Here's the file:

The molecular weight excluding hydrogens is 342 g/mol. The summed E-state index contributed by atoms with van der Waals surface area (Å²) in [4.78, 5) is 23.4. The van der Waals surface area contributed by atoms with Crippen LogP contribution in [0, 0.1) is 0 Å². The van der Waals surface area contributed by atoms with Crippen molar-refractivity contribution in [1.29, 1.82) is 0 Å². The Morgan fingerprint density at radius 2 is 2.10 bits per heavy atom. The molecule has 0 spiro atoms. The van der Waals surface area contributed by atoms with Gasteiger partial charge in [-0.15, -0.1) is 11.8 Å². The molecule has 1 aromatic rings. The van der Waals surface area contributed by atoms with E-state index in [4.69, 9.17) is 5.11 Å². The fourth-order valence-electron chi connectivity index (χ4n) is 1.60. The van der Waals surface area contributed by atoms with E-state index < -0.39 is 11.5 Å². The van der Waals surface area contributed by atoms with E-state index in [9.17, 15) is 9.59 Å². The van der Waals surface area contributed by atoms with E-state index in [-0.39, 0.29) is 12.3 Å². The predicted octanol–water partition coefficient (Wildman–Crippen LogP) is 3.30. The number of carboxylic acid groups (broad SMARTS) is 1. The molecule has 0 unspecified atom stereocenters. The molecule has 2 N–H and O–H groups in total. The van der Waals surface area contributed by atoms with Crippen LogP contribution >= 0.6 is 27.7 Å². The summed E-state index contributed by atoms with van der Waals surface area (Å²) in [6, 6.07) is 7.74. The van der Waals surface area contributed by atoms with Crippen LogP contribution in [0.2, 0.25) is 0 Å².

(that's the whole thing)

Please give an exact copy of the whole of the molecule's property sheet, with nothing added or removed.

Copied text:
The molecular weight excluding hydrogens is 342 g/mol. The summed E-state index contributed by atoms with van der Waals surface area (Å²) in [4.78, 5) is 23.4. The van der Waals surface area contributed by atoms with Crippen LogP contribution in [0, 0.1) is 0 Å². The van der Waals surface area contributed by atoms with Crippen molar-refractivity contribution in [1.29, 1.82) is 0 Å². The Morgan fingerprint density at radius 2 is 2.10 bits per heavy atom. The molecule has 0 spiro atoms. The van der Waals surface area contributed by atoms with Gasteiger partial charge in [-0.15, -0.1) is 11.8 Å². The molecule has 1 aromatic rings. The van der Waals surface area contributed by atoms with E-state index in [4.69, 9.17) is 5.11 Å². The fourth-order valence-electron chi connectivity index (χ4n) is 1.60. The van der Waals surface area contributed by atoms with E-state index < -0.39 is 11.5 Å². The van der Waals surface area contributed by atoms with E-state index in [9.17, 15) is 9.59 Å². The van der Waals surface area contributed by atoms with E-state index in [-0.39, 0.29) is 12.3 Å². The predicted octanol–water partition coefficient (Wildman–Crippen LogP) is 3.30. The number of carboxylic acid groups (broad SMARTS) is 1. The molecule has 0 unspecified atom stereocenters. The molecule has 2 N–H and O–H groups in total. The van der Waals surface area contributed by atoms with Crippen LogP contribution >= 0.6 is 27.7 Å². The summed E-state index contributed by atoms with van der Waals surface area (Å²) in [6, 6.07) is 7.74. The van der Waals surface area contributed by atoms with Crippen LogP contribution in [0.2, 0.25) is 0 Å².